The destruction of the free market, competition and innovation may seem appealing to some now, but the likely outcome of poor employment, negative real wage growth and stagnation should be a real cause of concern.

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  • Steve Nash

    Excellent article

  • Ryan Mccann

    Unemployment is on the rise and businesses are suffering !!

  • Peter Wilson

    Bring back 2019, the economy was better. We are heading towards a major collapse.

  • Nicholas Summers

    Low income nations are suffering

  • Dan Harris

    A way out of this crisis is visible: Stop increasing debt and implementing national lockdowns.

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Daniel Lacalle

Global Economy Expert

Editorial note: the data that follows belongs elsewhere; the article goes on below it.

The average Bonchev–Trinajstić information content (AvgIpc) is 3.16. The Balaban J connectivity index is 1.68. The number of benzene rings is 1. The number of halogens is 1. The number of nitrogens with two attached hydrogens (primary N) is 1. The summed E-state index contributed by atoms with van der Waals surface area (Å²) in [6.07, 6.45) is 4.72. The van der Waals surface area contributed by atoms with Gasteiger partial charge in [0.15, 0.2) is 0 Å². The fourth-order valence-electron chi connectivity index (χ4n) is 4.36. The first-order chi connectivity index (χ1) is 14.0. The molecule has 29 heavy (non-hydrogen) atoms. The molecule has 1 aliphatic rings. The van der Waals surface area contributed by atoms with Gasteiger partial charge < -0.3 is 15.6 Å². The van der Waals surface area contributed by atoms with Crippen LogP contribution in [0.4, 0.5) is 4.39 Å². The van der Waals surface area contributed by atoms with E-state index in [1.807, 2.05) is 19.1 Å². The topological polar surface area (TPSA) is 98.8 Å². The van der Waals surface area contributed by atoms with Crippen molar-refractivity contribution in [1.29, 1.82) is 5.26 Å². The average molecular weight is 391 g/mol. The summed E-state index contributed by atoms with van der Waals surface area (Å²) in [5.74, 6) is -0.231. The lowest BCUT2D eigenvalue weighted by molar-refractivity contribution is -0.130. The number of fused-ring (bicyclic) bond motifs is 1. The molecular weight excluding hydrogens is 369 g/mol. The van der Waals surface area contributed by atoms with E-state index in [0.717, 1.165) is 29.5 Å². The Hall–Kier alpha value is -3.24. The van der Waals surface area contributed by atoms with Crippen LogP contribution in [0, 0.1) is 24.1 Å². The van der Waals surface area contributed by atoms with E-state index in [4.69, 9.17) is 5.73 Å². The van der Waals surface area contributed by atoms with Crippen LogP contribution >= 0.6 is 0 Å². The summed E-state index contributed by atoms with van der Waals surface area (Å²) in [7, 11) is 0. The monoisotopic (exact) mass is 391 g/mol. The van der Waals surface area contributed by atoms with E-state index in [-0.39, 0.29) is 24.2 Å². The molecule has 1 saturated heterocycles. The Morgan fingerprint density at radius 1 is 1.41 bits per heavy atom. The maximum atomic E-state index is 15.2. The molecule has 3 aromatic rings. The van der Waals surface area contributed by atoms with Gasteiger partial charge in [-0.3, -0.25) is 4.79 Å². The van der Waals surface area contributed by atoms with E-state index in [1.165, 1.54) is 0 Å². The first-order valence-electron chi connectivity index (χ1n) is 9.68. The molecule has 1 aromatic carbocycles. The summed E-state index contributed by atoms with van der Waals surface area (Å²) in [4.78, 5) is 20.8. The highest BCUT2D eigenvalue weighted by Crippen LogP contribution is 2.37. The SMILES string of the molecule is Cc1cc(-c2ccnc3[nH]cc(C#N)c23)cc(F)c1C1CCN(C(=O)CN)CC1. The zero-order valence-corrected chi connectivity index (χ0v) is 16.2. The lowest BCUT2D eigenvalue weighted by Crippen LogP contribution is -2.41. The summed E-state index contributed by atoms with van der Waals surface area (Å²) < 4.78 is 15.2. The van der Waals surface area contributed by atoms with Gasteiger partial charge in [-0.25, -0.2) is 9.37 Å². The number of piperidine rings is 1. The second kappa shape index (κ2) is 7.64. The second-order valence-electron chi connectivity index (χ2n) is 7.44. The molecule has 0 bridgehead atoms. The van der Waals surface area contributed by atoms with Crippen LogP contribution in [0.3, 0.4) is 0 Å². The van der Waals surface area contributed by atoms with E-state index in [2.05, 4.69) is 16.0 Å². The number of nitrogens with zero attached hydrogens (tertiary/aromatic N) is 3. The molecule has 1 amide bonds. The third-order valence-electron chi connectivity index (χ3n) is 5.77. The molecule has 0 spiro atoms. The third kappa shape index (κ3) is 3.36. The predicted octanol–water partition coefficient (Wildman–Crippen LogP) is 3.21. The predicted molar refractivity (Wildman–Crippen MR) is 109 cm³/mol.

Daniel Lacalle is one the most influential economists in the world. He is Chief Economist at Tressis SV, Fund Manager at Adriza International Opportunities, Member of the advisory board of the Rafael del Pino foundation, Commissioner of the Community of Madrid in London, President of Instituto Mises Hispano and Professor at IE Business School, London School of Economics, IEB and UNED. Mr. Lacalle has presented and given keynote speeches at the most prestigious forums globally including the Federal Reserve in Houston, the Heritage Foundation in Washington, London School of EconomicsFunds Society Forum in Miami, World Economic ForumForecast Summit in Peru, Mining Show in Dubai, Our Crowd in Jerusalem, Nordea Investor Summit in Oslo, and many others. Mr Lacalle has more than 24 years of experience in the energy and finance sectors, including experience in North Africa, Latin America and the Middle East. He is currently a fund manager overseeing equities, bonds and commodities. He was voted Top 3 Generalist and Number 1 Pan-European Buyside Individual in Oil & Gas in Thomson Reuters’ Extel Survey in 2011, the leading survey among companies and financial institutions. He is also author of the best-selling books: “Life In The Financial Markets” (Wiley, 2014), translated to Portuguese and Spanish ; The Energy World Is Flat” (Wiley, 2014, with Diego Parrilla), translated to Portuguese and Chinese ; “Escape from the Central Bank Trap” (2017, BEP), translated to Spanish. Mr Lacalle also contributes at CNBCWorld Economic ForumEpoch TimesMises InstituteHedgeyeZero HedgeFocus Economics, Seeking Alpha, El EspañolThe Commentator, and The Wall Street Journal. He holds a PhD in Economics, CIIA financial analyst title, with a post graduate degree in IESE and a master’s degree in economic investigation (UCV).